Fig. 1 Mean changes in serum TAG concentrations after consumption of the control, milk, protein, and calcium meals in a randomised crossover study with overweight and obese men (n 16). Values are means with their standard errors and were analysed using linear mixed models. There were no significant meal × time interactions. Time effects were P< 0·001 and meal effects P= 0·186. After Bonferroni's correction for multiple comparisons, all time points significantly differed from zero: P< 0·001. , Control; , milk; , protein; , calcium.

Table 3 Incremental AUC (iAUC) and maximal changes from fasting concentrations (Mean values and standard deviations)

dAUC, decremental AUC.

a,bMean values within a row with unlike superscript letters were significantly different (P< 0·05).

Fig. 2 Mean changes in apoB-48 concentrations after the control, milk, protein, and calcium meals in a randomised crossover study with overweight and obese men (n 16). Values are means with their standard errors and were analysed using linear mixed models. There were no significant meal × time interactions. Time effects were P< 0·001 and meal effects P= 0·016. After Bonferroni's correction for multiple comparisons, all time points significantly differed from zero: P< 0·001. In addition, differences between the milk and calcium meals (P= 0·030) and between the protein and calcium meals (P= 0·042) reached statistical significance. , Control;, milk; , protein; , calcium.

Glucose and insulin

Plasma concentrations of glucose and insulin are provided as supplementary Figs. S1 and S2 (available online). Compared with fasting values, all test meals increased serum glucose concentrations (P< 0·001 for time effect), which decreased below fasting concentrations after about 180 min. Changes between the meals, however, were not significantly different (P= 0·947 for meal effect). Glucose concentrations were maximally increased at 15 min after the consumption of the Ca and protein meals, and at 30 min after consumption of the control and milk meals. The meals did not change the iAUC significantly (P= 0·051), but did change the maximal increase in glucose concentrations (P= 0·004). The difference between the protein and control meals of − 24 % reached statistical significance (P= 0·021). The decrease of 18 % after milk intake did not reach statistical significance (P= 0·111).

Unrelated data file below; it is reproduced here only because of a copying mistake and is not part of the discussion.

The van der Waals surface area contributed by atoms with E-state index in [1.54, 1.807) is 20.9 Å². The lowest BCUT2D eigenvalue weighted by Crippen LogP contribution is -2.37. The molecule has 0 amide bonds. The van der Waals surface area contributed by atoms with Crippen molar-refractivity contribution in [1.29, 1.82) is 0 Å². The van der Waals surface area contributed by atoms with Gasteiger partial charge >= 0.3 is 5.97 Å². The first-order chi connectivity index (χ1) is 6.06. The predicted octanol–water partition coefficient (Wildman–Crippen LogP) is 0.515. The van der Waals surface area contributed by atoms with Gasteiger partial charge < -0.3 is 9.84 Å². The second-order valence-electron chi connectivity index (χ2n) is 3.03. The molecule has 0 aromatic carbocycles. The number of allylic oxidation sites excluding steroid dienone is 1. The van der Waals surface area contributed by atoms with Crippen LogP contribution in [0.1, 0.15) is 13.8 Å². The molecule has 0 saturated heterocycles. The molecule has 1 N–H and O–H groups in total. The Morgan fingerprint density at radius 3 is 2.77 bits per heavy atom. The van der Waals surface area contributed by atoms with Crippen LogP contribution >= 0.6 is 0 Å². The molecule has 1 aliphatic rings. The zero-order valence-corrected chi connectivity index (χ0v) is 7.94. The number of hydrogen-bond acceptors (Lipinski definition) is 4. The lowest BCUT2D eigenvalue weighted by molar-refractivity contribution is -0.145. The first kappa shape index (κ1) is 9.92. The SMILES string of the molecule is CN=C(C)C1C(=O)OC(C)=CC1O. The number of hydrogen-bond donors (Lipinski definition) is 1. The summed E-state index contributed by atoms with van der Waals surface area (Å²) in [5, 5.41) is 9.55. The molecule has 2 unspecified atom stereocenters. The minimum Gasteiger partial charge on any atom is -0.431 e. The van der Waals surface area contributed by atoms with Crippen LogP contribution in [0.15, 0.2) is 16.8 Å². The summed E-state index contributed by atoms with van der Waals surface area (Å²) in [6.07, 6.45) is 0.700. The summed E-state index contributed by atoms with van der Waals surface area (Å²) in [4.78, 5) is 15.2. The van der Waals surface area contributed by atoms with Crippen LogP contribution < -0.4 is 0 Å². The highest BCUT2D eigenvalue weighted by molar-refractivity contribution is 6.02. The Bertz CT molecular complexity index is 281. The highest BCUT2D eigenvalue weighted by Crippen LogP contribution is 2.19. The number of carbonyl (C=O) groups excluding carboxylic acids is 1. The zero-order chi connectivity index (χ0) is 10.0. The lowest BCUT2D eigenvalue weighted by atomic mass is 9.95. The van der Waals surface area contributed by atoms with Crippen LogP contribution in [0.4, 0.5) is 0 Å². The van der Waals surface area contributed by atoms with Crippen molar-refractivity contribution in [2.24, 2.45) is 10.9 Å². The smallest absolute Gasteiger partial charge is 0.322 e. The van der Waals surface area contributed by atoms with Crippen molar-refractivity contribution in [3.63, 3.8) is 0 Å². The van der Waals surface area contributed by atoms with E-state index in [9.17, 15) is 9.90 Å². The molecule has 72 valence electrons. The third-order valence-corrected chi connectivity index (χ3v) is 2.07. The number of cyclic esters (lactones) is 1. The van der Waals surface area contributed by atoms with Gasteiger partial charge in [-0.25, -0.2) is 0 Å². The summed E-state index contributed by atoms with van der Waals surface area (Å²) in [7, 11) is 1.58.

Insulin concentrations were maximal at 45 min after consumption of the test meals and had returned to fasting concentrations after 240 min (P< 0·001 for time effect). No meal effects were found (P= 0·585). Meal effects for the iAUC were significantly different (P< 0·001). Compared with the control meal, the iAUC was 52 % higher after the milk meal (P= 0·035). Also, the difference of 51 % between the milk and protein meals reached statistical significance (P= 0·005). The maximal increases were not statistically different between the four test meals (P= 0·227).

NEFA

Plasma NEFA concentrations significantly changed over time (P< 0·001), but these changes were not affected by the meals (P= 0·355 for meal effect; see supplementary Fig. S3, available online). Minimal values were reached after 120 min. Since NEFA concentrations dropped below the fasting values after meal consumption, decremental AUC instead of iAUC were calculated. The decremental AUC (P= 0·281) and the maximal decrease in NEFA (P= 0·114) were not different between the interventions.

Amino acids

Plasma concentrations of total, essential and non-essential amino acids after the four meals are given in Table 4). After 60 and 120 min, amino acid concentrations were increased on the milk and protein meals, compared with the control and Ca meals. Concentrations of the individual amino acids are provided as supplemental data (Supplementary Table S2, available online).

Table 4 Fasting plasma amino acid concentrations and their changes after the test meals (Mean values and standard deviations)

AA, amino acids; EAA, essential amino acids (methionine, threonine, valine, isoleucine, leucine, phenylalanine, lysine, tryptophan); NEAA, non-essential amino acids.

a,b,cMean values within a row with unlike superscript letters were significantly different (P< 0·05).

Discussion

The aim of the present study was to compare the effects of milk and of milk protein and Ca, two major milk constituents, on postprandial lipid and glucose metabolism. Compared with control, milk increased the iAUC for apoB-48 and insulin. Further, the iAUC for TAG was increased and the maximal change in glucose was decreased when protein was added to the meal. The addition of Ca to the fat-containing meal had no effects on these parameters.